Civil War & Stucky: Why Good Representation Helps All Our Narratives


I am not even going to lie: I am Stucky-shipping filth.

For those who have no idea what I just wrote, this means that in the steaming dumpster I call a brain, I take a great deal of satisfaction from seeing a romantic timbre to the relationship between Steve Rogers (portrayed by Chris Evans) and Bucky (portrayed by Sebastian Stan) in the MCU. Lots of folks have myriad feelings about this, but at the end of the day, I don’t really give a damn. My fandom, my dumpster fire.

But why do I do this? Why is this so important to me, enough to make me watch with hawk-like raptness any interaction between those characters, just waiting to pounce on the slightest indication of that romantic relationship, however super-heroics-fraught it may be?

Because it is a story I have always wanted, and continue to want.

Yes, this undermines what its creators might have intended to simply be the expression of deep platonic friendship between the two characters. But if you were to switch the genders of one of these characters, there is literally no way this story and its characters motivations would not be played out as a high-octane action/romance. None. We all know this.

Which tells us a couple of things:

We need more stories in which men who are action heroes are allowed to fall in love. Men in all walks of life fall in love. The Marvel Universe has gay characters. Why the hell haven’t we seen any of them yet? Why the hell are none of them on the roster for upcoming movies? (And I’m sorry, but Deadpool does not qualify, because no matter how pansexual he may or many not be, there’s no fucking way he’s going to be depicted getting into an actual relationship with another man.) Not one is even hinted at as a cameo character, to say nothing of as a main one.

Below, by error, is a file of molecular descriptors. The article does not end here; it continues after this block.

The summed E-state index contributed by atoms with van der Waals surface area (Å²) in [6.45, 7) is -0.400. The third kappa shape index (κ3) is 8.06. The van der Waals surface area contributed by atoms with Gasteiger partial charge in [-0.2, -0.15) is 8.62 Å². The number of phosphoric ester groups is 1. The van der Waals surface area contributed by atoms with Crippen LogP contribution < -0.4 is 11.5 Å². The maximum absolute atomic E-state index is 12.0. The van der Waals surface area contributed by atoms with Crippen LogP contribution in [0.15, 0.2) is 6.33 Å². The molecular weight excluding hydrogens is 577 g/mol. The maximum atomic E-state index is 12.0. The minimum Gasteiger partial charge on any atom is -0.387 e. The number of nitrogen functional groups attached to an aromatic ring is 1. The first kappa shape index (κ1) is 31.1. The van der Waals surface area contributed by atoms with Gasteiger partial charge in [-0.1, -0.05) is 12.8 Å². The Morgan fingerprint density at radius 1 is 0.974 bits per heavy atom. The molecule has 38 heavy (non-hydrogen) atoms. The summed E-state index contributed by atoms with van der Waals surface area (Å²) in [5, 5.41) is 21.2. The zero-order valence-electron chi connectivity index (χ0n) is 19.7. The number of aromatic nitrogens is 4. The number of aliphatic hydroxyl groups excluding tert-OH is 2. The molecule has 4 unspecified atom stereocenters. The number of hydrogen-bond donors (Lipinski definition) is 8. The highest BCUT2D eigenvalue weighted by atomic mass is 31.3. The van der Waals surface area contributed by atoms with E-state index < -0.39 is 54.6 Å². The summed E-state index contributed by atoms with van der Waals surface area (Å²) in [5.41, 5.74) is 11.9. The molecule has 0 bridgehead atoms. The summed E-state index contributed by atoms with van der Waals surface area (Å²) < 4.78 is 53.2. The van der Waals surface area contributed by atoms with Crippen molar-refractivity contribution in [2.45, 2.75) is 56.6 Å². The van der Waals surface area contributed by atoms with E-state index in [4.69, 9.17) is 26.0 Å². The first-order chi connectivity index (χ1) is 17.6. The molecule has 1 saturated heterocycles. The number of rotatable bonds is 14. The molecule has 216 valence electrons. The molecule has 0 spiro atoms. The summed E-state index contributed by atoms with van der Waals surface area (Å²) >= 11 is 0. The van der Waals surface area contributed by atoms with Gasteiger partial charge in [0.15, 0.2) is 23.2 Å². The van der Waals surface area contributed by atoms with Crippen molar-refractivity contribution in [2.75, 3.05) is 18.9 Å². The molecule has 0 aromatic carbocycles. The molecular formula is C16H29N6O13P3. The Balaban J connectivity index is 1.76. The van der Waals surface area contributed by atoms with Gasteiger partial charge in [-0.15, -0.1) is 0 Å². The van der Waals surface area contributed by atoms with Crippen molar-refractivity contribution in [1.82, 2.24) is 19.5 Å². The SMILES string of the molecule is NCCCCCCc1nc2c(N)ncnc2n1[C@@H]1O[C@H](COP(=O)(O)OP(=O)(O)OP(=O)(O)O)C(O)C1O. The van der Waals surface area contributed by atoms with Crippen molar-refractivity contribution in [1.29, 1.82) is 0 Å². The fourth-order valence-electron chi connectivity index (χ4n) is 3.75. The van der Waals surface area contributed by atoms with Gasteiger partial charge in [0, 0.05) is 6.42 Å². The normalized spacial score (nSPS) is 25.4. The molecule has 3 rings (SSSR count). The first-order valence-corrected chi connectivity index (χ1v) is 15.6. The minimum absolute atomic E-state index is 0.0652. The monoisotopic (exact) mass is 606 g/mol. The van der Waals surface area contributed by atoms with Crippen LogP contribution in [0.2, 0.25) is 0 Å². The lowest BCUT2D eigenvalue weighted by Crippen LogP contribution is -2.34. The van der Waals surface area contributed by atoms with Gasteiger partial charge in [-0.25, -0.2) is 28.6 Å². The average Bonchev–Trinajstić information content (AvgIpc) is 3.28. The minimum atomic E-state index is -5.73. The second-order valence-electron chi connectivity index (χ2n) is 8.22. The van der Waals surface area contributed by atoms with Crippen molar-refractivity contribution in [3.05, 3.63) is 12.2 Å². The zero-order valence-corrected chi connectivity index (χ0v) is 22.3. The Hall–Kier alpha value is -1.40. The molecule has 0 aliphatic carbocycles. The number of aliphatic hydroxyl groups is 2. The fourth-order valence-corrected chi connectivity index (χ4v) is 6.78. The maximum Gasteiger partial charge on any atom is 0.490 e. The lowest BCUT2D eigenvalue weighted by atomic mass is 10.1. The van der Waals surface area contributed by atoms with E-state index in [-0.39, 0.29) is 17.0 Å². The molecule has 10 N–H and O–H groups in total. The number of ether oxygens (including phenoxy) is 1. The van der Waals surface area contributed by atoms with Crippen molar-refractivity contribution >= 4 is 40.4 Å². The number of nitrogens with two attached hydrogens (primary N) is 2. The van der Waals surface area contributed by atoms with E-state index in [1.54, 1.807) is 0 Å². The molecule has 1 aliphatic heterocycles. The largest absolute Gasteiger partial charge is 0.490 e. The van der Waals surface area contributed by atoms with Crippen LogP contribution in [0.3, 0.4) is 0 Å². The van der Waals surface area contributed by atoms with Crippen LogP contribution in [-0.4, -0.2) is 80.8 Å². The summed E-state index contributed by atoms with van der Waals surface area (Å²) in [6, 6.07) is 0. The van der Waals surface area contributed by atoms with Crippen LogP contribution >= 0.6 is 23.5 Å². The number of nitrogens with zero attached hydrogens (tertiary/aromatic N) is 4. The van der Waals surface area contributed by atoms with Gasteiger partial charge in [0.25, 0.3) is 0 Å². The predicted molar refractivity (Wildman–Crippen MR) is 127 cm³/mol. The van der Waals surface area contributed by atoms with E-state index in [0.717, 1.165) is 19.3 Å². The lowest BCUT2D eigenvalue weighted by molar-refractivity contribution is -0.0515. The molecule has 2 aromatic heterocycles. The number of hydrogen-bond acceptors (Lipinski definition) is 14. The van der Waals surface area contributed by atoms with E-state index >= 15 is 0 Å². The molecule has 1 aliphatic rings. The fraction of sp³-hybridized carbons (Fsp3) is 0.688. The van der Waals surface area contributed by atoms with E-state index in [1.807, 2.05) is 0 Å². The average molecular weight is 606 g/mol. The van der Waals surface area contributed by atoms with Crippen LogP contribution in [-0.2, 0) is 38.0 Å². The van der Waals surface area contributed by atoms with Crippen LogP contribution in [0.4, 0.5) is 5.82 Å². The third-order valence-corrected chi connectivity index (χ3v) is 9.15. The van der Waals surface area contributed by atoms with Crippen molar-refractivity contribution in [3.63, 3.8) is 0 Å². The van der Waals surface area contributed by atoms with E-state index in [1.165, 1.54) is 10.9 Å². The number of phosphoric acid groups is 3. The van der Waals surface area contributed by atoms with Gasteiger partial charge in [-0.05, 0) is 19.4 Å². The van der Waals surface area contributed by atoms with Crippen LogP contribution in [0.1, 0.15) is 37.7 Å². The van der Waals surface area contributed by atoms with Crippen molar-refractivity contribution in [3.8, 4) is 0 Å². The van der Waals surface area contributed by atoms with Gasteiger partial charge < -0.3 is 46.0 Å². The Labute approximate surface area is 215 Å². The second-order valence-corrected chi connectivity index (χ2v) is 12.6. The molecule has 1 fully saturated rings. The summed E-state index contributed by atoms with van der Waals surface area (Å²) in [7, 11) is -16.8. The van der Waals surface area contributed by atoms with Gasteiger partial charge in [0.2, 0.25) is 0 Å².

We need more stories in which men and women strike up powerful, platonic relationships as equals. This is the other half of this coin. Unsurprisingly, Captain America and Black Widow have given us the best version of this in Captain America: Winter Soldier, but I want more. The fact that their interaction will literally be the one people point to when you ask for that is because it’s the only one we’ve gotten in the MCU to date.

This is why representation matters. There are stories we want. We want to see ourselves in some stories, and I don’t think it’s too much to ask for inclusion in some way in the MCU, which has an immense queer following, geeky and otherwise. We need more of a length and breadth of these kinds of stories. We have enough in which straight dudes bro out, with the occasional female character standing by as a token hottie who may eventually turn into someone’s love interest. This isn’t me being harsh. This is me being real. We deserve these stories too. Non-queer people who are watching these films deserve these stories, too.

You want me to stop injecting my narratives into your intended one? Then give me some narratives that resonate with me, too. Show me where I would belong, if I were one of these heroes. Give a queer kid the hope that his gayness doesn’t stand in the way of being a hero in his own life, because whether or not you intend it, when you show us no queer heroes, you enforce the notion that the two are mutually exclusive.

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